Design – Vertical text usability.

It turns out that reading text vertically rotated (the first example) is not much slower, as reported in this academic research (Laarnia, Simolaa, Kojoa and Ristob, 2007). They claim that English readers practice this to begin with, when they read collections of vertical articles, such as books and videotapes (for those of you who can remember). They measured the reading speed of the vertical text and reported that it is not much slower.

I remind you what @Benny Skogberg wrote about the fact that we read words together (either forms or collection of letters). I add to that another psychological phenomenon called mental rotation (Sheprad and Metzler, 1992), which shows that we can rotate images in our imagination at a constant rotation speed. By inference, we can stipulate that people can read vertically rotated words in an efficient way, although not like horizontally oriented words.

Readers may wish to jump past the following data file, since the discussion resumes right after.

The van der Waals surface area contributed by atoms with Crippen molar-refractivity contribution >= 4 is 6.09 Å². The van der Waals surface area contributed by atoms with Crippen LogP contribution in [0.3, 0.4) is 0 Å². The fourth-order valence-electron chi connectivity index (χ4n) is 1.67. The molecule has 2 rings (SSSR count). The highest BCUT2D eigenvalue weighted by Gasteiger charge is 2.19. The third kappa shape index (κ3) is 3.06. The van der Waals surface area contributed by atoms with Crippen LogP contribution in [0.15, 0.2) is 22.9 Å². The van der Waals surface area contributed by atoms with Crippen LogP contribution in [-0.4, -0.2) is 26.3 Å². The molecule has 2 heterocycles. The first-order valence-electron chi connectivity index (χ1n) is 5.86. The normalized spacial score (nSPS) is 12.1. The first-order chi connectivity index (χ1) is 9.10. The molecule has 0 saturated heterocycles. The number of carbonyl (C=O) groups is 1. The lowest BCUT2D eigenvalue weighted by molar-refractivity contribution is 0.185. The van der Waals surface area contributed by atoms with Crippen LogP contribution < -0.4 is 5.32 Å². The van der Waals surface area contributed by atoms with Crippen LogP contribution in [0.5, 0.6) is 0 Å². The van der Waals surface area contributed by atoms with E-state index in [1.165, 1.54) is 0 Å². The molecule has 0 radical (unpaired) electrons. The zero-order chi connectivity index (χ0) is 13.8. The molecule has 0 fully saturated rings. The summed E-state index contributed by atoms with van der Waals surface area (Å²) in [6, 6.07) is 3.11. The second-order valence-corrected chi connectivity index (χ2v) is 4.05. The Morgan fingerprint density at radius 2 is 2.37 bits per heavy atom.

In contrast, and as Benny pointed out, words that contain vertically stacked The letters (the second example of the question) should be harder to read. To mentally transform these words to their original form, one has to re-align the letters mentally, before the word can be recognized, and I suppose This requires a greater mental effort.

In short: people could read vertically oriented words efficiently, but of course not as fast as horizontal ones.